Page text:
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Amber (MMA, Mut 0)


MMA, Mut 0

As I approach the five-year anniversary of my transplant, I recall all that I went through in the hospital — people who visited me, workers who went out of their way to get me things I needed, saying beep-beep when coming out of the elevator backwards, communicating by giving a thumbs up or thumbs down with my brother when I couldn’t talk. Signing to my mom (I only knew the alphabet, so I was kind of limited lol). Wow, it has been a long time since my most recent update.

I received the white-cane training that I mentioned in my previous update, as I am legally blind. I do go out using a cab or Uber to familiar places. I visit my grandmother. I tried to volunteer at a senior center visiting residents near my home, but because of my low vision, they thought it would not be a good fit for me. Another accomplishment I recently made is that when I go to follow-up appointments, I make my way in to the doctor’s office while my mom parks the car.

I went to about four different wound treatment centers over a three year period before my surgical wound finally healed. The scar tissue completely formed after a non-invasive skin graft called “Eric Ericson Expansion Theory.” A small amount of skin was scraped from my thigh, and then sprinkled onto the open wound area along with a solution. In about three weeks, the new scar tissue formed.

In the fall of 2016, doctors noticed that my calcium level was critically high…so I was admitted to the hospital and treated with IV saline and an increase in my Sensipar, which brought the calcium level down. However, my calcium level continued to rise and I had to be readmitted on several occasions. In order to solve the hypercalcemia problem, I had to have surgery on November 30, 2016 to remove three and one half of my four parathyroid glands. The surgery took longer than normal because of scar tissue that the surgeon encountered. On December 2nd or 3rd, I was given the antibiotic Linezolid because I had a low-grade fever. This antibiotic caused severe diarrhea. On December 4th at 11:00 p.m., I had a seizure lasting three and a half minutes. I was transferred to SICU. On December 5th at 11:00 a.m., I had another seizure lasting one minute. My mom asked that the Linezolid be stopped since I did not have a fever and my white blood cell count was normal. After researching side effects of Linezolid, we learned that this antibiotic can lead to seizures in people who are predisposed to seizures. We have now added Linezolid as one of my allergy meds. I had no more seizures and was transferred to the transplant unit. I was discharged from the hospital on December 9. My calcium level now seems to be stable.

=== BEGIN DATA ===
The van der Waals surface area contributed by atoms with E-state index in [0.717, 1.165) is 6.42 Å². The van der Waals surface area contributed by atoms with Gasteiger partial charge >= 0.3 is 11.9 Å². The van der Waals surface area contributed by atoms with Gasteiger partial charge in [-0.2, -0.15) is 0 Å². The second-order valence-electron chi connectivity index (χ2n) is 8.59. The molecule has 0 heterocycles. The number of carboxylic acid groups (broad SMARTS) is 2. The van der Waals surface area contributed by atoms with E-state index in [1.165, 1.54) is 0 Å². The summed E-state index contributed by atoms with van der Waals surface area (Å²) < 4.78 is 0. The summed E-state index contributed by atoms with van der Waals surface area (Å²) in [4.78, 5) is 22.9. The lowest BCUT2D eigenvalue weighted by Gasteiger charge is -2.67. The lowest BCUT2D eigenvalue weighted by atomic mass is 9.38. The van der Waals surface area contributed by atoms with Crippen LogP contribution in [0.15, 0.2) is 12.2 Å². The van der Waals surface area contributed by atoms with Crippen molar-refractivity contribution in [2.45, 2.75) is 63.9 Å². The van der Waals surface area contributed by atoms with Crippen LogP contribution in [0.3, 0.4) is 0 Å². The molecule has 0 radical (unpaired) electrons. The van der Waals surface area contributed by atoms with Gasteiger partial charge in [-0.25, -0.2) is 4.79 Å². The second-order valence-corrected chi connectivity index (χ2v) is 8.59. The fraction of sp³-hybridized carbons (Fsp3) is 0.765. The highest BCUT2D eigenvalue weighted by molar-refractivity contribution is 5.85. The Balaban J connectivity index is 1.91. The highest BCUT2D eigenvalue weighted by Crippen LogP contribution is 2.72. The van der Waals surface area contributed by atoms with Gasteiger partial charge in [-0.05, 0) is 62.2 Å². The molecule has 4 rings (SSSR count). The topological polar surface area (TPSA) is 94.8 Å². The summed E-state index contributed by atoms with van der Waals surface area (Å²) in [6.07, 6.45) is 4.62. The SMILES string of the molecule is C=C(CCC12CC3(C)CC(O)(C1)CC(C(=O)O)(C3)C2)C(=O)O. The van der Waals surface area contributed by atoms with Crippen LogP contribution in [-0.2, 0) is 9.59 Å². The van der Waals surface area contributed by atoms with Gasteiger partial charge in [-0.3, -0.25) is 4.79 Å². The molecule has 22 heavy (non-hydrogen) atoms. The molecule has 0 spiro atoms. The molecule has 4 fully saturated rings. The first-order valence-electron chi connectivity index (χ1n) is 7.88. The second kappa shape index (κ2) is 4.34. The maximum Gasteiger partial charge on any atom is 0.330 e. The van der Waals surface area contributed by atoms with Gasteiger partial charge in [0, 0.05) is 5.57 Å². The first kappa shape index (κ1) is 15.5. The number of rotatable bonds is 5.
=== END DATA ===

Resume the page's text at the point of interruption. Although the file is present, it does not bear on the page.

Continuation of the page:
During my admissions for treatment of the high calcium levels, some medications were skipped for a week — just many different oversights by different people. I am 33 years old, but these oversights would not have been noticed had my mom not been there with me. I am happy to be home now and doing much better.

Peace and love,

Amber, age 27

I am 27 years old; I have been working at BB &T Bank as a wholesale check processor for the past five years.  I have 27% kidney function and have been evaluated for a liver/ kidney transplant (LKT).  I will be the first MMA patient to have this transplant at Johns Hopkins Hospital in Baltimore, Maryland.
I am currently in Dr. Venditti’s research study at NIH in Bethesda, MD.  Out of 100 people in the study, my MMA levels are one of the three highest at 9,000 micromoles.  About two months ago, I developed optic nerve atrophy.  The vision in my left eye is 20/400, and my right eye is 20/50.  The doctors at NIH and Hopkins think this is due to the high MMA levels.
I am on dialysis while waiting for placement on the waitlist for the LKT.  Before dialysis, I was eating 37 grams of protein per day.  I am now eating 60 grams per day.  It is predicted that I will be off all MMA and kidney medications after the double transplant.  I am very nervous about this because I have never had an operation.  Luckily, two of my friends have had the double transplant successfully.                

Best wishes,
Amber, MMA, Mut 0
Bowie, MD

From the October 2011 OAA Newsletter

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